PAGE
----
A Glimpse of Fate
I actually took some time to think about what the first game I would review for this site, and by extension review in this kinda semi-professional manner would be. Should it be Fire Emblem: Three Houses, the game I’ve sunk over 600 hours into and that I bought a Switch for? Should it be something like the Messenger, the semi-popular Metroidvania that I recently purchased and mostly completed (dang DLC)? Or should it be Pokemon Snap, which I’m thoroughly enjoying and would be popular enough that even my parents would recognize it?
Instead I opted for a budget title in a series that I’ve always described as “perfectly average.” That I picked up on a whim when it was on sale.
There are a handful of reviews of this moderately unknown game out there, so there’s already something of a consensus; the game is just like the rest: a little above average. The Mercenaries Saga has/have been going on for a short while, having started in at least 2015 (all the info I can find starts there with a 3DS title, but that’s Mercenaries Saga 2, soooo it had to be earlier). They’re all remarkably similar in structure, setup, and presentation.
In them, you play as a group of mercenaries with a name that probably sounded better in Japanese. Your group is working for someone, often a kingdom, and is tasked with something that gets your motley crew involved in bigger affairs, almost always connected to the supernatural.
All of this is told through a combination of turn based tactical battles and cutscenes. You get a talking heads and sprites cutscene, a turn based tactical battle, another cutscene, are dropped in a menu to tend to your troops, and then the whole mess repeats itself. The inspiration here is obvious: they’re ripping off Final Fantasy Tactics and Ogre Tactics as if those games insulted Rideon (the developer of the Mercenaries Saga) personally.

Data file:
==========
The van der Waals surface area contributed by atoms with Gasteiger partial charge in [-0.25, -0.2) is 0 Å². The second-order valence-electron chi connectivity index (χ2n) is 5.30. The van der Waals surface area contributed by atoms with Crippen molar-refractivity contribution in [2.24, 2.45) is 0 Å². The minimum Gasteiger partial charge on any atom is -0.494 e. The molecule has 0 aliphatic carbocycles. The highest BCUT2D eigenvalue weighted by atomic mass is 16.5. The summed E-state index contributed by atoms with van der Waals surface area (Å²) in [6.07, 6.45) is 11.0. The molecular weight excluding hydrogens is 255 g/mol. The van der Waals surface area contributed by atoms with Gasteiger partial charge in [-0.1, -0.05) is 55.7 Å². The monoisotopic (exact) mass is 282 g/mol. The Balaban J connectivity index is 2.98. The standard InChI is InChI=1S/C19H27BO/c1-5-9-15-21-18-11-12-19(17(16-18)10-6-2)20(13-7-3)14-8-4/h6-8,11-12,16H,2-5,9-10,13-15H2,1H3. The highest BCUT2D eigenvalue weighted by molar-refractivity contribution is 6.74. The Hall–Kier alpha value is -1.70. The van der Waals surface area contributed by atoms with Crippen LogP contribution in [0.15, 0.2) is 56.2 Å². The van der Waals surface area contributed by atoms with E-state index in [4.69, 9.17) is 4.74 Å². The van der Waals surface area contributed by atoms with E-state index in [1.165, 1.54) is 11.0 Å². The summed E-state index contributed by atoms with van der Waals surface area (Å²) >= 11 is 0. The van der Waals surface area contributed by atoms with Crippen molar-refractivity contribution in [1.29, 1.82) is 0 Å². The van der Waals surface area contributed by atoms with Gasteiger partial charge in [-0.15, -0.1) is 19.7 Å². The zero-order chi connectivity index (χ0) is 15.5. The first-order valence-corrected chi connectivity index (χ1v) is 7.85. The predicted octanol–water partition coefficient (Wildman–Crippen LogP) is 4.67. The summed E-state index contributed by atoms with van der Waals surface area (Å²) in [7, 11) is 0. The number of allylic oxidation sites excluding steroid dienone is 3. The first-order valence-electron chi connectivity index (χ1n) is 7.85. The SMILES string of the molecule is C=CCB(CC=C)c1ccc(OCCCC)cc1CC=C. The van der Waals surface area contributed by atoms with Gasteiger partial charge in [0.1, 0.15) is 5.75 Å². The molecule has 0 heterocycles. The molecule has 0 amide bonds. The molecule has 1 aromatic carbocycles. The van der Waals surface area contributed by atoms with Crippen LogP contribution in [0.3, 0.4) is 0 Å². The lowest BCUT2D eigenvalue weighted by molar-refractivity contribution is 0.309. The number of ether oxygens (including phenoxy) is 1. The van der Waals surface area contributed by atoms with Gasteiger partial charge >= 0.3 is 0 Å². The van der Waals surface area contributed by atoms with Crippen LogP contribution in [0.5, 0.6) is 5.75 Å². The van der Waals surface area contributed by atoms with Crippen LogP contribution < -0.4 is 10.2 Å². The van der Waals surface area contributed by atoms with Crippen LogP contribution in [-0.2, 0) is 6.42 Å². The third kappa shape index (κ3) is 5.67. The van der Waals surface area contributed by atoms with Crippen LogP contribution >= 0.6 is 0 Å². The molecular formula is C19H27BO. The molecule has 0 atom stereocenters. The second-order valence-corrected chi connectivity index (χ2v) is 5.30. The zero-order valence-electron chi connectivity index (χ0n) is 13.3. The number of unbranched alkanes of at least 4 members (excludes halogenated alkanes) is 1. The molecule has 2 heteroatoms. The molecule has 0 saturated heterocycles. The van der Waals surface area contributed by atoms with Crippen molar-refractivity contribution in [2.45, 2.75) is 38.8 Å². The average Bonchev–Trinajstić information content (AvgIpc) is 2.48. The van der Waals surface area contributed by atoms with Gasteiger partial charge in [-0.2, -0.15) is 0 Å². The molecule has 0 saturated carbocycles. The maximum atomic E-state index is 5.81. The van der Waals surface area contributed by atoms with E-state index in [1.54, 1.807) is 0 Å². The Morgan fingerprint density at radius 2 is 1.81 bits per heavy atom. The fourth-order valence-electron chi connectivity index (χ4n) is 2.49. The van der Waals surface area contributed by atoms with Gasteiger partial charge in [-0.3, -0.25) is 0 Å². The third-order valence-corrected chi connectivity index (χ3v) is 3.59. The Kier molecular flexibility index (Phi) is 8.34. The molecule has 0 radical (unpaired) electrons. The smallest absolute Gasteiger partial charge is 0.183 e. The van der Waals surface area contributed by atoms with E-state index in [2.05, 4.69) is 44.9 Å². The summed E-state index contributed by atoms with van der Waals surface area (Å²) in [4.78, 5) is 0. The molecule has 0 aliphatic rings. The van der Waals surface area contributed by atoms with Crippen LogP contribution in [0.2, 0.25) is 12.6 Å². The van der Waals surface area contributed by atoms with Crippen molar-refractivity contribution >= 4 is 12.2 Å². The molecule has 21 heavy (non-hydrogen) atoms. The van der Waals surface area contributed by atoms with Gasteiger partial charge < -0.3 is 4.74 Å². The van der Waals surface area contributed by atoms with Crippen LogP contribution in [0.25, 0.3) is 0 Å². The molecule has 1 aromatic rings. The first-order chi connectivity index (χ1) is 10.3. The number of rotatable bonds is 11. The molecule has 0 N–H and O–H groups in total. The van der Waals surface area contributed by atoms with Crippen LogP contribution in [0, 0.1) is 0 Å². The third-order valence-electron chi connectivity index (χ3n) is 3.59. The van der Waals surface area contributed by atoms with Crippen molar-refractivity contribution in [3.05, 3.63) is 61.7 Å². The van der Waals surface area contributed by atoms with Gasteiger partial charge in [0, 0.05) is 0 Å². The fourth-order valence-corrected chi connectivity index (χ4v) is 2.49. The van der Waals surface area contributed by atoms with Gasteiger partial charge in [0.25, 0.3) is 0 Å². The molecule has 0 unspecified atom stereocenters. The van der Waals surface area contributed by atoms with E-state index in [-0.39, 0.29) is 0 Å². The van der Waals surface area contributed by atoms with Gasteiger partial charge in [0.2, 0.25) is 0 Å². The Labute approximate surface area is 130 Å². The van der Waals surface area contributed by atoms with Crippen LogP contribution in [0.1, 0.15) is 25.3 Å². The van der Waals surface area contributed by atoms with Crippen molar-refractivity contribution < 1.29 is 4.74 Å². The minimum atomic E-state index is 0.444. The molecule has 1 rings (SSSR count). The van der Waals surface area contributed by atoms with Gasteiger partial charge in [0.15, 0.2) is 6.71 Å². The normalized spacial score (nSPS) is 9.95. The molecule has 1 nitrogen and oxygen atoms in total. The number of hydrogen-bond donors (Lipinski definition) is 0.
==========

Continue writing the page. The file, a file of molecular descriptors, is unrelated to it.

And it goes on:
They’ve added nothing to the genre. They’re decent enough tactics in the battles to show that they’ve paid attention. You’ve got your diverse cast, various classes to work with, and some tactical development. Striking an enemy from the sides or behind does more damage, as does getting the high ground. Perhaps the most interesting innovation the games boast is an aggro system, where characters accrue aggro and are supposedly targeted more often by the enemy.
It sort of works.
The graphics look like an extremely polished Playstation game, with halfway decent spritework and attention to some detail. The sound design is… well, even with this title I ended up turning down the volume and playing through live play DnD sessions or episodes of Shark Tank. Again: the aesthetics burrow down into average like a Hobbit without any desire to go adventuring.
So why that long build up to this game? And why am I starting with this for my blog?
Because Mercenaries Blaze… is good.
Oh, it’s definitely got problems. It’s still following a lot of that same formula. Everything’s told through “talking heads” cut scenes where the sprite characters might communicate with one another. There’s still classes, characters that aren’t exactly anything new (but are ridiculously attractive; there’s a moment where one char takes a chapter or two off only to come back without his shirt on that’s wonderful, not to mention that his sister decides to lose a poncho for a cleavage enhancing corset when she joins).
They have added a new element into the mix. There’s effectively a “limit break” system wherein a meter builds up and your characters can unleash a “Blaze Exceed” attack (yeah, that name’s not gonna be a problem in their next title). These attacks are incredibly unbalanced, ranging from “resurrect every other character in your party” (nearly broken and saved me a few times) to “shout and the enemy moves slightly slower” (I never used it, not even to get a picture).